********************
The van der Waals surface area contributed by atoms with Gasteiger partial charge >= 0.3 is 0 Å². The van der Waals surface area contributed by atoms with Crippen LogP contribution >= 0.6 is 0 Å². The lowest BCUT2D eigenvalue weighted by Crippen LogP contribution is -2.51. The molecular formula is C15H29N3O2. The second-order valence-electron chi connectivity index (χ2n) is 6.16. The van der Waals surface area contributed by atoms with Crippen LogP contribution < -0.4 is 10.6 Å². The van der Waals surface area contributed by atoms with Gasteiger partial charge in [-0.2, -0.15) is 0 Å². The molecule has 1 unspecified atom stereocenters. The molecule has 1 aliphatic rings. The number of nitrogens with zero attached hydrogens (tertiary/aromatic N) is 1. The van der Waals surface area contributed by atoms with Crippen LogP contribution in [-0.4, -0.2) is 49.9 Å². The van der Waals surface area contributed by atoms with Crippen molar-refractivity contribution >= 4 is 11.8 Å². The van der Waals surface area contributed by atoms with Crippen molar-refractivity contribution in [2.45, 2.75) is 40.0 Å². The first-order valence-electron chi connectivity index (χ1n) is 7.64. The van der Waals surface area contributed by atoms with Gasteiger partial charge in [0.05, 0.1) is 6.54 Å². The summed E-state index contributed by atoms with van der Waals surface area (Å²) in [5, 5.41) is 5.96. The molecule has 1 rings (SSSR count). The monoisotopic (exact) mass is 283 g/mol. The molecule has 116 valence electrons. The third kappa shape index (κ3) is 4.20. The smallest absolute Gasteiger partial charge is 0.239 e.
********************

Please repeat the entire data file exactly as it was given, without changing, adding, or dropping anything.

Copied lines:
The van der Waals surface area contributed by atoms with Gasteiger partial charge >= 0.3 is 0 Å². The van der Waals surface area contributed by atoms with Crippen LogP contribution >= 0.6 is 0 Å². The lowest BCUT2D eigenvalue weighted by Crippen LogP contribution is -2.51. The molecular formula is C15H29N3O2. The second-order valence-electron chi connectivity index (χ2n) is 6.16. The van der Waals surface area contributed by atoms with Crippen LogP contribution < -0.4 is 10.6 Å². The van der Waals surface area contributed by atoms with Gasteiger partial charge in [-0.2, -0.15) is 0 Å². The molecule has 1 unspecified atom stereocenters. The molecule has 1 aliphatic rings. The number of nitrogens with zero attached hydrogens (tertiary/aromatic N) is 1. The van der Waals surface area contributed by atoms with Crippen LogP contribution in [-0.4, -0.2) is 49.9 Å². The van der Waals surface area contributed by atoms with Crippen molar-refractivity contribution >= 4 is 11.8 Å². The van der Waals surface area contributed by atoms with Crippen molar-refractivity contribution in [2.45, 2.75) is 40.0 Å². The first-order valence-electron chi connectivity index (χ1n) is 7.64. The van der Waals surface area contributed by atoms with Gasteiger partial charge in [0.05, 0.1) is 6.54 Å². The summed E-state index contributed by atoms with van der Waals surface area (Å²) in [5, 5.41) is 5.96. The molecule has 1 rings (SSSR count). The monoisotopic (exact) mass is 283 g/mol. The molecule has 116 valence electrons. The third kappa shape index (κ3) is 4.20. The smallest absolute Gasteiger partial charge is 0.239 e.